Select your localized edition:

Close ×

More Ways to Connect

Discover one of our 28 local entrepreneurial communities »

Be the first to know as we launch in new countries and markets around the globe.

Interested in bringing MIT Technology Review to your local market?

MIT Technology ReviewMIT Technology Review - logo


Unsupported browser: Your browser does not meet modern web standards. See how it scores »

{ action.text }

In monetary terms, the Supreme Court case being heard next Wednesday – pitting online retail giant eBay Inc. against its left-in-the-dust competitor MercExchange – might seem trivial. MercExchange, which won the original suit in 2003, by proving to a Virginia jury that eBay’s “Buy it Now” direct purchase feature had infringed on a 1994 patent filed by its founder Thomas Woolston, received $29.5 million in compensatory damages – a mere rounding error measured against eBay’s $4.5 billion in revenues last year. Consider that BlackBerry device manufacturer Research In Motion just agreed to pay $612.5 million to end its own long-running legal battle with Network Technology Partners (NTP).

But don’t be fooled by the small stakes in eBay’s appeal. By taking its case to the highest court in the land, the company is looking to even a playing field that many of its supporters say currently favors the plaintiff in almost every patent dispute. With patent reform still trudging through Congress, only a clear signal from the Supreme Court can keep a $612.5 million settlement from becoming the norm – now that plaintiffs’ patent attorneys have tasted blood.

“If eBay is successful, patent trolls will have one less weapon to use against legitimate firms,” says University of Chicago law professor Douglas Lichtman, one of 52 legal scholars who have signed a friend of the court brief supporting eBay’s position.

That “weapon,” in both the original MercExchange filing and the more recent Research in Motion resolution, is the “general rule” observed by federal district courts in granting a permanent injunction – a severe legal penalty, in which, in the wake of a successful plaintiff verdict, a judge orders a defendant to shut down a disputed technology pending appeal.

The roots of this general rule lie in the U.S. Constitution. According to Article I, Section 8, a U.S. patent holder enjoys not just ownership of an idea, but also the “exclusive right” to determine how that idea will be presented or marketed to the public. Over time, courts have come to interpret that “exclusive right” as a directive to err on the side of the plaintiff during the appeals process.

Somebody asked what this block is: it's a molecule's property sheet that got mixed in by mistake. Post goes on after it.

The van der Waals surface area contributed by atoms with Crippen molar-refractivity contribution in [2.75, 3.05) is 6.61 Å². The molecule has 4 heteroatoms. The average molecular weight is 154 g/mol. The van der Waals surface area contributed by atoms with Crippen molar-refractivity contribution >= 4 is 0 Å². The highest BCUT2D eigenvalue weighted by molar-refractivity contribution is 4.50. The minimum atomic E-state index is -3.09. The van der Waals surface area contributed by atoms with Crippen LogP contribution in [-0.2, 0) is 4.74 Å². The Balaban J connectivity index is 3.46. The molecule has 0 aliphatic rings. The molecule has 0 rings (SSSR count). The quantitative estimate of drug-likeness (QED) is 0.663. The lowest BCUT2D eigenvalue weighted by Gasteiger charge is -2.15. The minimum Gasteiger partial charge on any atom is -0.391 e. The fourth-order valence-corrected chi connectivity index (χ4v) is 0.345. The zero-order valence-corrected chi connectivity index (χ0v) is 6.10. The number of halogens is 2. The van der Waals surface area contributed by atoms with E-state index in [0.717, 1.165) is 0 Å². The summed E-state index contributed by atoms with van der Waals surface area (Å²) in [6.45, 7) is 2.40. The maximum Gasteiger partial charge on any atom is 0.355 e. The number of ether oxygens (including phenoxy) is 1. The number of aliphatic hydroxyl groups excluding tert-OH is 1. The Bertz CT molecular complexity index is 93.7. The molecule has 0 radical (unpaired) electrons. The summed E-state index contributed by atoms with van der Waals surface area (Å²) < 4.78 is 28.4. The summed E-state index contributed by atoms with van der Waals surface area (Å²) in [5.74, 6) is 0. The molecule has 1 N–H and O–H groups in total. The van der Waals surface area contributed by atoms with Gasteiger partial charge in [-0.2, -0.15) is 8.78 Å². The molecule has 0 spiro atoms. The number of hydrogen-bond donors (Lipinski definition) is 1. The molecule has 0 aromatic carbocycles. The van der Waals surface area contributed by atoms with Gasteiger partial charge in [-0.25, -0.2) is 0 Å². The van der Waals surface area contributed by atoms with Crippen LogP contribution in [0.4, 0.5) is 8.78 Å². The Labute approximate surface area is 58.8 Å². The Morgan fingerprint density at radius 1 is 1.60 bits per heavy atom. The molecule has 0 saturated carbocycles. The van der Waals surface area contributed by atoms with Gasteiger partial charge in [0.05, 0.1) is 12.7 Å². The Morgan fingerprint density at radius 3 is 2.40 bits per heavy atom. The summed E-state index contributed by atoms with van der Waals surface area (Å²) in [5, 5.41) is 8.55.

Proponents of the rule see it as a check against foot-dragging by a defendant. Without the threat of substantial revenue loss caused by an injunction, deep-pocketed defendants could tie up litigation, draining the monetary resources of small-time patent holders. Proponents also emphasize the limited time protection granted to U.S. patent holders – 20 years from the date of the first application filing – as another reason for the rule. “By its very nature, the patentee’s loss of its finite exclusivity period is irreparable,” notes a pro-MercExchange brief jointly filed by the American Intellectual Property Law Association and Federal Circuit Bar Association.

Those on the opposing side point to the increasing number of patent claims in software technology and Web services – two realms where shared standards, haphazard documentation, and the recent convergence of once-independent technology platforms have created a target-rich environment for savvy patent plaintiffs. Given the U.S. Patent and Trademark Office’s eagerness to hand out patents on broadly defined concepts, such as one-click Internet shopping, the automatic injunction threat has become a Sword of Damocles, hanging over not only defendants but also customers who rely on their services.

9 comments. Share your thoughts »

Tagged: Business

Reprints and Permissions | Send feedback to the editor

From the Archives


Introducing MIT Technology Review Insider.

Already a Magazine subscriber?

You're automatically an Insider. It's easy to activate or upgrade your account.

Activate Your Account

Become an Insider

It's the new way to subscribe. Get even more of the tech news, research, and discoveries you crave.

Sign Up

Learn More

Find out why MIT Technology Review Insider is for you and explore your options.

Show Me